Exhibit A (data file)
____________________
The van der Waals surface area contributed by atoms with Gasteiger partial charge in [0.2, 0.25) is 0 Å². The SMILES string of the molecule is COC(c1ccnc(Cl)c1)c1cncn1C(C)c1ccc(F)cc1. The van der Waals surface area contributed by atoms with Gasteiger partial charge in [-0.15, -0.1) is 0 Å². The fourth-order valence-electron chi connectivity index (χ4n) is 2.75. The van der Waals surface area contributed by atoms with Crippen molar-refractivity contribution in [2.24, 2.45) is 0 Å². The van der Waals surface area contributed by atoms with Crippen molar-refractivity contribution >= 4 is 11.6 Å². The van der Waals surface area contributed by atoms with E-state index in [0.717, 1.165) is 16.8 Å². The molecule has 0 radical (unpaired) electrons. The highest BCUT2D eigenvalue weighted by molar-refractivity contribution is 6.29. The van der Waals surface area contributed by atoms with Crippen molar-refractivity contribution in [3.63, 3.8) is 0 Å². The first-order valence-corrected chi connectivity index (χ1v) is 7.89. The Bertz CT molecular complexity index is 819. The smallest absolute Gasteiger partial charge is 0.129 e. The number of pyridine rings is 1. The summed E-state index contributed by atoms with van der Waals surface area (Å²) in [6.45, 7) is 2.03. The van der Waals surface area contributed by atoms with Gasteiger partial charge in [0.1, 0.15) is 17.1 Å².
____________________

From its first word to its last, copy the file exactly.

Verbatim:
The van der Waals surface area contributed by atoms with Gasteiger partial charge in [0.2, 0.25) is 0 Å². The SMILES string of the molecule is COC(c1ccnc(Cl)c1)c1cncn1C(C)c1ccc(F)cc1. The van der Waals surface area contributed by atoms with Gasteiger partial charge in [-0.15, -0.1) is 0 Å². The fourth-order valence-electron chi connectivity index (χ4n) is 2.75. The van der Waals surface area contributed by atoms with Crippen molar-refractivity contribution in [2.24, 2.45) is 0 Å². The van der Waals surface area contributed by atoms with Crippen molar-refractivity contribution >= 4 is 11.6 Å². The van der Waals surface area contributed by atoms with E-state index in [0.717, 1.165) is 16.8 Å². The molecule has 0 radical (unpaired) electrons. The highest BCUT2D eigenvalue weighted by molar-refractivity contribution is 6.29. The van der Waals surface area contributed by atoms with Crippen molar-refractivity contribution in [3.63, 3.8) is 0 Å². The first-order valence-corrected chi connectivity index (χ1v) is 7.89. The Bertz CT molecular complexity index is 819. The smallest absolute Gasteiger partial charge is 0.129 e. The number of pyridine rings is 1. The summed E-state index contributed by atoms with van der Waals surface area (Å²) in [6.45, 7) is 2.03. The van der Waals surface area contributed by atoms with Gasteiger partial charge in [0.1, 0.15) is 17.1 Å².